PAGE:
The U.S. Lighthouse Board completed Yaquina Head Lighthouse in 1873 on Yaquina Head, a narrow peninsula of Columbia basalt that juts nearly a mile out to sea, about three miles north of Newport. The headland is within the traditional territories of the Yaquina people and was an important place for harvesting shellfish and other coastal resources. In the mid-nineteenth century, the headland was close to the coastal midpoint of the Coast Reservation before it was reduced in size during the late 1850s and 1860s and then disbanded. The Yaquina Head Lighthouse rises 162 feet above the ocean beach. The 93-foot tower of the lighthouse is the tallest on the Oregon Coast, and the light can be seen nineteen miles out to sea.
The U.S. Lighthouse Board had long identified the Newport area as a location for a lighthouse to ensure that the coast had regularly spaced lights. Due to the board’s changing understanding about regional maritime commerce, however, the area ended up with two lighthouses. The board belatedly recognized that a lighthouse serving maritime traffic from Yaquina Head would assist mariners more than a local light that guided ships into Yaquina Bay.
There has long been confusion as to whether Yaquina Head Lighthouse was built on the correct headland. In early General Land Office records and survey plats, the headland was sometimes referred to as Cape Foulweather, but research confirms that the Lighthouse Board had always targeted Yaquina Head for the lighthouse. George Davidson’s Pacific Coast Pilot clarified the name in 1889, and beginning in 1896 the U.S. government’s List of Lights and Fog Signals, Pacific Coast of the United States referred to the headland as Yaquina Head.
Congress approved $90,000 (almost $2 million in 2020 dollars) for the Yaquina Head Lighthouse in 1871, but construction was slow and torturous. Workers wrestled with winter storms, and two boats were lost while trying to deliver building materials to the site. Construction materials shipped from San Francisco often had to be offloaded at Newport and then transported by wagon to the site. The double-walled tower required more than 370,000 bricks made by the Patent Brick Company in San Rafael, California, and metalwork was manufactured in Philadelphia and completed in June 1872 by Oregon Iron Works, a Clackamas company. The lighthouse tower was built using the same design as the Pigeon Point Lighthouse, constructed in 1852, fifty miles south of San Francisco. The keeper’s house, a two-and-a-half-story wooden structure, was completed in September 1872; a second keeper’s house was added in 1922.
A first-order Fresnel lens, built in France four years earlier by Barbier and Fenestre, was unpacked at Yaquina Head in October 1872. Transshipped from New York, it arrived on the Oregon Coast after having been portaged across the Isthmus of Panama. While preparing for the first lighting in early 1873, it was discovered that crates containing pieces of the lantern had been lost at sea, and the lighthouse startup was delayed while a replacement was manufactured and shipped to Oregon. Finally, on August 20, 1873, Fayette Crosby, the first keeper, lit the four-wick, lard-oil Yaquina Head Lighthouse lantern, which shone with a fixed white-light pattern. As fog was uncommon at Yaquina Head, the lighthouse had no fog signal.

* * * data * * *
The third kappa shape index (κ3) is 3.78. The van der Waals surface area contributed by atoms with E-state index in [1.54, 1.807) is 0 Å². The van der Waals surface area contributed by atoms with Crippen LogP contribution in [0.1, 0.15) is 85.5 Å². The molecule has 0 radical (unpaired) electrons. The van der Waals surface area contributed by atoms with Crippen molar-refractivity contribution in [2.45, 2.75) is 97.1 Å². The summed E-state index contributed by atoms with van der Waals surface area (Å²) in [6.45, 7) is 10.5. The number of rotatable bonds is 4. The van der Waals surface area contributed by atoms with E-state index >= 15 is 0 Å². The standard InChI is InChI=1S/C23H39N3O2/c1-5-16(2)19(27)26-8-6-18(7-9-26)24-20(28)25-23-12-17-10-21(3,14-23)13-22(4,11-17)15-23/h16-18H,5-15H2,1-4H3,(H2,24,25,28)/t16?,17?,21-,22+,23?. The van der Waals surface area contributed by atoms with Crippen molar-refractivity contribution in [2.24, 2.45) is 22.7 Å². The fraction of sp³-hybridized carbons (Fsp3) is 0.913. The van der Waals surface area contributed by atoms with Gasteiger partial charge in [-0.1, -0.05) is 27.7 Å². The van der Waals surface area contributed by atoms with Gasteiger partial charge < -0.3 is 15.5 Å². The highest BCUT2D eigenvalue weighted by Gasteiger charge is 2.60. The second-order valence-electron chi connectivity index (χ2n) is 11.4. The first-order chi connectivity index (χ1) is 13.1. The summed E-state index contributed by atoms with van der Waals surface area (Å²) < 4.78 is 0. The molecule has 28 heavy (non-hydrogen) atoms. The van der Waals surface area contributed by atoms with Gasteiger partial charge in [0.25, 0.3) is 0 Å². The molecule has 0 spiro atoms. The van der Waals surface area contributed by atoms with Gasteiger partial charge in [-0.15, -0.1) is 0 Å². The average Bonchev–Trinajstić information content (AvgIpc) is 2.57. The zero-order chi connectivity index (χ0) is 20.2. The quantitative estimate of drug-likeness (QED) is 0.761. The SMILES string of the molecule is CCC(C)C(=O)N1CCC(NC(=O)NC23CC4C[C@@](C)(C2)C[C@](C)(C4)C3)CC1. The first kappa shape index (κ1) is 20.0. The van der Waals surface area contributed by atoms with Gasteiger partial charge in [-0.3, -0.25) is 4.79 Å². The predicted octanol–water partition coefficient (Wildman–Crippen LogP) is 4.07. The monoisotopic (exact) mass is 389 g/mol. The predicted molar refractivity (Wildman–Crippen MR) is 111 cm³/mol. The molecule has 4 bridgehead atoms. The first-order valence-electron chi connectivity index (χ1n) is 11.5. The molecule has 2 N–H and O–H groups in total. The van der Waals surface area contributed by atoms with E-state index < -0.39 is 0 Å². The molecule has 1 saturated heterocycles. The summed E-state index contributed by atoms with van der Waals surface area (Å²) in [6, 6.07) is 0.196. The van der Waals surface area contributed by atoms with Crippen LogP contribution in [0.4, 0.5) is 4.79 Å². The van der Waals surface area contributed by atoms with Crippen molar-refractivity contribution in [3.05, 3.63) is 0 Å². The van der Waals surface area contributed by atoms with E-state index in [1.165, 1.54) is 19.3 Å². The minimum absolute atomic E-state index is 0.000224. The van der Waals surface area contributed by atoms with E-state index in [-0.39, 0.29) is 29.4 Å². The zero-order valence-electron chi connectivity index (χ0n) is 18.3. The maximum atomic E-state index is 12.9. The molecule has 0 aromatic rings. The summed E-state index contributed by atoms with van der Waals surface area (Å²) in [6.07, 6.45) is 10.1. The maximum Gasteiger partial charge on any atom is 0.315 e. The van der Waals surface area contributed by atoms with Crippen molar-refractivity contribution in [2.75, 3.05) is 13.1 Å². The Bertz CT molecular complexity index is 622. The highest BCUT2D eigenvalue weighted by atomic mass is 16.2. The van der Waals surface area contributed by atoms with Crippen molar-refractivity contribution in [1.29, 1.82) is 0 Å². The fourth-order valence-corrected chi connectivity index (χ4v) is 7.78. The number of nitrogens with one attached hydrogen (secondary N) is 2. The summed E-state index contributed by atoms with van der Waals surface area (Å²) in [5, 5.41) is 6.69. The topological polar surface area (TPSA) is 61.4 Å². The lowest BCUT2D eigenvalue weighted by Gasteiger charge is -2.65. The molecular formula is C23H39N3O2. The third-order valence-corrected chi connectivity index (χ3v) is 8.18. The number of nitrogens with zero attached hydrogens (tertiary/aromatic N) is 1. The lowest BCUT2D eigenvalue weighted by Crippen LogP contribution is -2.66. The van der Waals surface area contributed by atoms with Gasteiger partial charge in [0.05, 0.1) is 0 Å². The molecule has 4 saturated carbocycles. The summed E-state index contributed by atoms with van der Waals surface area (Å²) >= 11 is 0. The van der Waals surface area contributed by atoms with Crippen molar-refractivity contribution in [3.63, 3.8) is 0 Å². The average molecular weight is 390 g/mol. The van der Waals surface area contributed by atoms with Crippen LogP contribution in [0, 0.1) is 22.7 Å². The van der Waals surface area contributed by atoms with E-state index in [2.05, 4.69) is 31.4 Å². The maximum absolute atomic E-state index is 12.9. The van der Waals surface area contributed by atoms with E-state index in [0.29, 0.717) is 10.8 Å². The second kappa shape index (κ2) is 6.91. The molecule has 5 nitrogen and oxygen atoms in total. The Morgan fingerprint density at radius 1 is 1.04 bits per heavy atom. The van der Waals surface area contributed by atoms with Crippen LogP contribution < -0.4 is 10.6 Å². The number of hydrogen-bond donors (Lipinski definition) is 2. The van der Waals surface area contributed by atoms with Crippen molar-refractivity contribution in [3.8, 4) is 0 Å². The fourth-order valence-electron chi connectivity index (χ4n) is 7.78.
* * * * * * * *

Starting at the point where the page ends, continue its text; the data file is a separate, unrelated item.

The U.S. Lighthouse Service assigned a head keeper and two assistants to run the lighthouse. The keepers and their families relied on supplies delivered by the lighthouse tender, but they also grew vegetables, pastured cows, and raised hens. Wind and rain battered the tower relentlessly, and a high fence was built in 1880 to shield the buildings and windows from windblown rocks torn from the cliff.
The lantern switched to mineral oil in 1888, and the lighthouse was electrified in the early 1930s, changing its light from fixed to flashing. The lighthouse logged nearly 10,000 visitors in 1924, and by 1938 Yaquina Head was the most visited lighthouse on the West Coast and the fourth most visited in the country. The original keeper’s house was torn down in 1938 and replaced. The U.S. Coast Guard became the light’s manager in 1939, and the service stationed seventeen servicemen at Yaquina Head during World War II to keep a lookout for enemy ships and submarines. Both keeper dwellings were demolished in 1984, having been abandoned since the last Coast Guard keepers left in 1966, when the light was automated.
Congress designated a hundred-acre Outstanding Natural Area on Yaquina Head in 1980, managed by the Bureau of Land Management. The Coast Guard handed the station over to the BLM in 1993, and it was opened to the public. The Coast Guard still operates the automated lighthouse lantern, and the BLM opened the Yaquina Head Interpretive Center in 1997. In 2005, BLM spent more than a million dollars to restore the tower and the light apparatus, which included replacing cast iron pieces on the tower with authentic iron and bronze castings.
Yaquina Head Lighthouse has some 400,000 visitors a year. The BLM’s nearby Yaquina Head Interpretive Center features exhibits on local seabirds, marine and intertidal life, the keepers' lives and duties at the lighthouse, and a full-scale replica of the lighthouse lantern.
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Gibbs, James, and Bert Webber. Oregon’s Seacoast Lighthouses. Medford, OR: Webb Research Group, 1992.
"Yaquina Head Lighthouse." Friends of Yaquina Lighthouses. http://lighthousefriends.com/light.asp?ID=133.
Nelson, Sharlene, and Ted Nelson. Umbrella Guide to Oregon Lighthouses. San Luis Obispo, CA: EZ Nature Books, 2007.
Annual Report of the Secretary of the Treasury on the State of the Finances for the Year 1872. Report of the United States Lighthouse Board, 1872. Washington, DC: Government Printing Office, 1872.